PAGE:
By Dave Rosa, President and CEO, NeuroOne Medical Technologies Corporation
With relaxation of government regulations regarding elective surgical procedures during the height of the COVID-19 pandemic, delayed neurological surgeries are expected to be scheduled in the coming months.
This comes at a time when the first thin film electrode technology is nearing introduction into the market for recording brain activity and stimulating brain tissue for up to 30 days. We anticipate our new technology to generate high interest from neurologists and neurosurgeons treating epilepsy and brain tumors. The thin film electrodes could provide enhanced clinical electrophysiological value with reduced cost, infection risk, and patient discomfort.
Improving on Archaic Technology
Due to its thin film properties, this cortical electrode technology may enable minimally invasive delivery through a reduced size craniotomy—an enormous improvement over current commercially approved silicone electrodes. The current outdated technology is generally handmade, making it costly, time-consuming to manufacture and heavy. Further, the silicone base of existing electrode technology does not optimally conform to the brain as well as thin film polyimide material does. Existing electrode technology is also limited in its ability to increase the recording resolution of the electrodes under its current design. In contrast, new polyimide thin film technologies may provide higher resolution recording for more advanced clinical applications.
The patented thin film electrode technology also has potential value for hospital executives and administrators: the polyimide thin film electrodes could provide enhanced clinical
electrophysiological value with decreased immunological response, reduced cost and potentially lower infection risk. Furthermore, thin film electrodes have the potential to improve patient comfort during the surgical procedure and post-surgery due to the product being 8 times lighter and 7 times thinner than silicone electrodes.
Thin Film Electrodes for Epilepsy Procedures
Today about 30% to 40% of people with epilepsy are candidates for epilepsy surgery but only 3% undergo surgery. The decision to not undergo surgery is predominately due to the invasive nature of the surgery and frightening nature of the procedure itself. Utilizing thin film technology could be a game-changer by allowing the patient to receive “optimal mapping” of the brain. This enables the evaluation of activity both deep in the brain and from the surface by utilizing both cortical and depth electrodes simultaneously.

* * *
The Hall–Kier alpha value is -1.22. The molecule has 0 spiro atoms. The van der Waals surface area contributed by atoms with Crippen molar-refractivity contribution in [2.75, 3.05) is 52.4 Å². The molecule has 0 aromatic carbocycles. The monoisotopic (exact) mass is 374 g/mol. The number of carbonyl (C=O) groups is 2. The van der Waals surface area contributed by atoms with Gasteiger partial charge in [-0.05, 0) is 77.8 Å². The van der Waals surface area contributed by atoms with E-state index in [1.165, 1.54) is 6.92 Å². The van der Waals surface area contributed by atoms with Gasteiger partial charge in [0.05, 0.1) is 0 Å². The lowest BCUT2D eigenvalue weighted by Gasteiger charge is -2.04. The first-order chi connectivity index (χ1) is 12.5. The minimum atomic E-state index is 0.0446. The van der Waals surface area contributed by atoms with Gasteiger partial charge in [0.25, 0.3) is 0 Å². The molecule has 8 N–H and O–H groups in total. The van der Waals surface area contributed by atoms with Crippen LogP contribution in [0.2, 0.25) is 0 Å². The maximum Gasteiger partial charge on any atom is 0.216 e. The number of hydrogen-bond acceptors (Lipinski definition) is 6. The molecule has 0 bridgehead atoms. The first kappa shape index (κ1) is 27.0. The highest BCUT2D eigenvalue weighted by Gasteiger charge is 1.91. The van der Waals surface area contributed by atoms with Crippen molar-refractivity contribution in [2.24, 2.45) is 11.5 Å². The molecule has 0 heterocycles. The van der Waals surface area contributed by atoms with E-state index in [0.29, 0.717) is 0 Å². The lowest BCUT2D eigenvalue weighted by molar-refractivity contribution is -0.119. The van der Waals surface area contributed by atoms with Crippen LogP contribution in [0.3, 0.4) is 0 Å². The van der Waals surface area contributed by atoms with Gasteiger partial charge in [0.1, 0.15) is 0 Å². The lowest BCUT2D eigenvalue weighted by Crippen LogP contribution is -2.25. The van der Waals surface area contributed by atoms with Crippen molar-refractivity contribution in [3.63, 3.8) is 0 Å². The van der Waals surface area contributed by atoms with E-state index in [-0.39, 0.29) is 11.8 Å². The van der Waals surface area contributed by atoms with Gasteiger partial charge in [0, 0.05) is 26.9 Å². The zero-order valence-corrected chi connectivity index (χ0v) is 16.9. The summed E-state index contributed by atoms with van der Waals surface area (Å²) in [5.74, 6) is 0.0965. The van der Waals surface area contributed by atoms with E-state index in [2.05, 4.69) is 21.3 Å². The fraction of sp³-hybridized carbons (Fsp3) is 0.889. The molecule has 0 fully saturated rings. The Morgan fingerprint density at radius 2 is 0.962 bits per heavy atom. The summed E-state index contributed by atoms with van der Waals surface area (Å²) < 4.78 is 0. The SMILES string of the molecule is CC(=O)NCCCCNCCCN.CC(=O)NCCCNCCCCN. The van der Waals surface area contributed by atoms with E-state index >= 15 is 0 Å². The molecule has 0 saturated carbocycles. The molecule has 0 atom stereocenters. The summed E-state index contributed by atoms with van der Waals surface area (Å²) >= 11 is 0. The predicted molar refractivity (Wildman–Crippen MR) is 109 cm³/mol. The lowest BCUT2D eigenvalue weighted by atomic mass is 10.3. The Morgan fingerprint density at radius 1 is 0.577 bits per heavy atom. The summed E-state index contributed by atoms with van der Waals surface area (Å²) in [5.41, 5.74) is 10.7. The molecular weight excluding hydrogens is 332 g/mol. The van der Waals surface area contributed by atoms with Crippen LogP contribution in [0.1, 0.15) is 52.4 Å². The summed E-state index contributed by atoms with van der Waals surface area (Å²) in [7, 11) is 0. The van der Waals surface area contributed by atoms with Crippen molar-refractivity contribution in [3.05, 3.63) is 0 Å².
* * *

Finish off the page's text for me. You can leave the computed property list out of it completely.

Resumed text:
Thin film strip, grid and depth electrodesmade with lithographic polymer film technology are an effective way to increase mechanical flexibility and reduce mass. This is better for the brain because they weigh less than traditional electrodes and conform more completely to the brain for more direct contact. Also, this technology’s hi-definition recording may enable the doctor to be more precise in identifying the problematic tissue. Contacts on the electrodes may be scaled down in size, improving the ability to increase resolution, as well as customize electrode configurations to meet physician requests. Given its automated manufacturing system, this technology also shows promise for reducing lead times to customers.
Polyimide thin film electrodes are thinner, lighter and offer fewer electrode tails exiting the brain—thereby potentially reducing the risk of infection. Given their flexibility and versatility, we expect thin film electrodes to attract considerable interest from hospitals and research centers around the world.
Epilepsy Market for Thin Film Electrodes
Epilepsy can be caused by a variety of conditions that affect a person’s brain, including stroke, brain tumor, traumatic brain injury, genetics and central nervous system infections. According to the World Health Organization’s (WHO) report on epilepsy in 2017, nearly 50 million people have been diagnosed with the disorder.
According to the Centers for Disease Control and Prevention (CDC) there are approximately 3.4 million people with epilepsy in the U.S., with 150,000 people diagnosed every year. The CDC estimates that epilepsy costs the U.S. $15.5 billion per year. Approximately 30% (720,000) of people with epilepsy in the U.S. are not receptive to pharmaceutical treatment and therefore are appropriate candidates for surgical treatment.
Currently, a person with epilepsy is typically treated with medications. If the pharmacological therapy is unsuccessful, the patient may then undergo an invasive surgical procedure to help identify the areas of the brain that are causing the seizures. This procedure, referred to as iEEG or sEEG, is the practice of recording electroencephalographic signals via cortical or depth electrodes. After the diagnostic procedure, a second therapeutic surgical procedure is performed to treat the seizure onset location. The success rate of seizure freedom after surgery ranges between 30% to 70% depending on the seizure location and surgical treatment.
Because of the invasiveness of a craniotomy, neurosurgeons that perform epilepsy surgery predominantly use sEEG electrodes since they can be placed less invasively through a stereotactic procedure. There are clinical scenarios where implanting cortical electrodes and sEEG would potentially provide a more complete map of the brain by obtaining recordings from the surface and deep structures of the cortex. Physicians also recognize the potential of thin film electrodes for applications with Parkinson’s disease, dystonia, essential tremors, and pain management for failed back surgery syndrome.